Scott Nelson: 8:48
Yeah, that's very cool. And you mentioned that you just finished in ruling was 1000. You're just finished up that 1000 patient clinical trials? Well,
Dr. Marie Johnson: 8:55
we have. So we have tested a total of 1350 patients today. It in five clinical studies. We just recently finished about 1000 patients study comparing ourselves to a nuclear stress test in patients that were indicated for nuclear stress. Test of this is important because it's actually in the patient population where Cadence will use, and we proved that we were not inferior to the nuclear stress test. We don't want to scoop our clinical partners, but essentially what we can say and I can't say publicly, is that nine out of 10 times if the patient is normal, we can tell the doctor that that patient is normal.
Scott Nelson: 9:32
Well, that's impressive. And you have regulatory approval, I guess. Where do you stand from a regulatory approval standpoint?
Dr. Marie Johnson: 9:38
Yeah, great questions. So we have our CD mark, and we are able to sell and any in place in the world where see, Marcus, except we do have to have registration in those countries, of course, but we also have approval in Canada, Australia, the Philippines and are cleared to fell in a number of other European countries. Right now we are being used commercially in Germany and another limp
Scott Nelson: 9:59
right, and I presume the FDA clearances on the horizon at some point. Is there a anticipated date for that?
Dr. Marie Johnson: 10:05
So there is. We think, that we will have our first clearance in Q two of 2017 and then our second clearance at two for 2017. Got this the first time I've ever said this publicly, but we have added e c g to our cave system.
Scott Nelson: 10:22
Well, e g yeah, way. Well, thank
Dr. Marie Johnson: 10:26
you so much. Yeah, it really agree addition to the product because it doesn't require leaves or electrodes, and we can provide equivalent of a six Leedy CG wirelessly,
Scott Nelson: 10:37
and it's awesome.
Dr. Marie Johnson: 10:38
Punishing takes the data, and then they return. The day that we return that within 12 minutes to a minute not only provides that new CG information to the clinician, but then it also allows us to be even more accurate in terms of our assessment
Scott Nelson: 10:51
Dr. Marie Johnson: 10:52
turbulence in coronary vessels, because we can't split out justly from Di Asta Lee, and it's that Love Dub loved up so we
Scott Nelson: 10:59
Dr. Marie Johnson: 10:59
separate the inspections of the cardiac cycle, and it just is really terrific because it allows us even more powerful assessment of that data.
Scott Nelson: 11:07
Nice, Nice. I know med cider for those listening that are familiar with, You know, with the interviews or the program, I should say it's not typically, don't break news here. We were usually dive deep, you know, stories behind, you know, medical devices and founders and how you know how these technologies came to fruition. But nonetheless, congratulations on that addition, that is very cool news. And so you're currently see Mark Clearances on the horizon. That's great news. Let's use that as an opportunity to really dive into how this technology came about and how you got to where you are today with film. So if we had the chance to rewind the clock even further, can you? I think most people that are familiar with your background of maybe heard the story before. But can you provide a no overview of how the cane system came to be the idea of the concept for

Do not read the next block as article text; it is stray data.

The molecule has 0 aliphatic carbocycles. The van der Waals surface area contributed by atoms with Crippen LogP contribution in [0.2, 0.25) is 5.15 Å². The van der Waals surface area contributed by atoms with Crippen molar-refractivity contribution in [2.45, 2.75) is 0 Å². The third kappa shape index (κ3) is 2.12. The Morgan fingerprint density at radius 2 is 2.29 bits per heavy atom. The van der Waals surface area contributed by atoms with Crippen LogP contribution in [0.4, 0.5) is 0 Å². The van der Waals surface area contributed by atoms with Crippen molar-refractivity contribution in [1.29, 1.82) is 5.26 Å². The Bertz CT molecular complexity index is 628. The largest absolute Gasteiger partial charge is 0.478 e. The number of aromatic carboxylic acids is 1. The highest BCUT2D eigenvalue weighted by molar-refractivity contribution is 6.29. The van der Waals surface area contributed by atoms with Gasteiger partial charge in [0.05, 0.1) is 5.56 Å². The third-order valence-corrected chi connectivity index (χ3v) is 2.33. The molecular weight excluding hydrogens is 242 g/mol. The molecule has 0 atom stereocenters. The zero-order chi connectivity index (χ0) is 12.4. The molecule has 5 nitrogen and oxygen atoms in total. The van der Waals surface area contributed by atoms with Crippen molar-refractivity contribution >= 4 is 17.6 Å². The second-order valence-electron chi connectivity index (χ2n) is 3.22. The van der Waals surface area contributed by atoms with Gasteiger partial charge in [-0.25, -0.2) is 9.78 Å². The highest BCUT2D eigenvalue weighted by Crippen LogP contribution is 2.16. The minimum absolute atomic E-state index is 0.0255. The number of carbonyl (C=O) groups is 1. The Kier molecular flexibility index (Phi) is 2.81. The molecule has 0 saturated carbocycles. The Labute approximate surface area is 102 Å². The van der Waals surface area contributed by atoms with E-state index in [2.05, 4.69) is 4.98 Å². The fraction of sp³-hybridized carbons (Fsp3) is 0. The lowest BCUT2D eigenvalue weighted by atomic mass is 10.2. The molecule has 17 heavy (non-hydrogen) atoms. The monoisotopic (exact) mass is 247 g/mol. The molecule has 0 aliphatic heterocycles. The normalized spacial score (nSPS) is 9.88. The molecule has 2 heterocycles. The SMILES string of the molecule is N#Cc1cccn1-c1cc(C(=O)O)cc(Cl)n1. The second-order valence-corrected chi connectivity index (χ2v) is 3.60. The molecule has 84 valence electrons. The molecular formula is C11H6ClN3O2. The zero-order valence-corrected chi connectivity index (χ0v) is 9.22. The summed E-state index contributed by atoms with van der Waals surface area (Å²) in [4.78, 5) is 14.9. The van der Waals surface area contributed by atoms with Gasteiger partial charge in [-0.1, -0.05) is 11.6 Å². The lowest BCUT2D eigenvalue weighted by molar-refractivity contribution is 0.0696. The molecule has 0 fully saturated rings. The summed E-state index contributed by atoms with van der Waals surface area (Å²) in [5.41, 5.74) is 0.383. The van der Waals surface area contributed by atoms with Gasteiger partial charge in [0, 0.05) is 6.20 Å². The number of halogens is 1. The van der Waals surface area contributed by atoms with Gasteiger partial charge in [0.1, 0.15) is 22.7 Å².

Dr. Marie Johnson: 11:49
sure, Absolutely. 14 years ago, I was working with the three AM Lippman company, was a fellow in the problem and I was doing some research work at the University of Minnesota, computerizing and electronic stethoscope, and we were. Our goal was to automatically detect part valves pathology, and I am not a clinician. I'm an engineer. And so I used my husband as a test subject. I collected lots of data from him, and he was 41 years old, six foot 2 £180. An excellent condition. Swam three days a week and nine months after I started, my PhD died from a sudden cardiac event. He had a vulnerable plaque rupture in a widow maker. Coronary artery. That's the left interior descending coronary artery. It was a complete surprise. I had a four year old and a six week old baby at the time, and I always say this. I'll say it again, that you could have listed a 1,000,000 things that would have happened to me next in my life, and that was not one of them. At that time, I decided this is not by accident, and so I decided to dedicate my life to taking attack out of heart attack. So I started the project and then I moved my kids to Italy, ended some work on more science. Human dynamic sent arterial elasticity of blood flow to the vessels. Discovered a lot of literature about times and places where the similar phenomena have been described. In that phenomena is using acoustic to detect corner disease. There was a guy back in 1967. His name was Dr D. O C. K. And he described a case study of a guy who had come into a Brooklyn d A and was suffering from severe hypertension. They did a physical examine him and discovered he had a really unusual loud sounds and they didn't quite know what was from he came in. The same patient came in two weeks later and unfortunately died at the hospital and they did an autopsy and discovered that he had a widowmaker. Wonderful plaque rupture in the l. A. D vessel. And when I really dug in and I found that there were darker that have described this a lot and engineers to and ultimately the clinicians came to the conclusion that they didn't hear the sound all of the time, and so they couldn't trust it clinically. In addition to that, that sounds really quiet. And so it's just really not. You can't pick it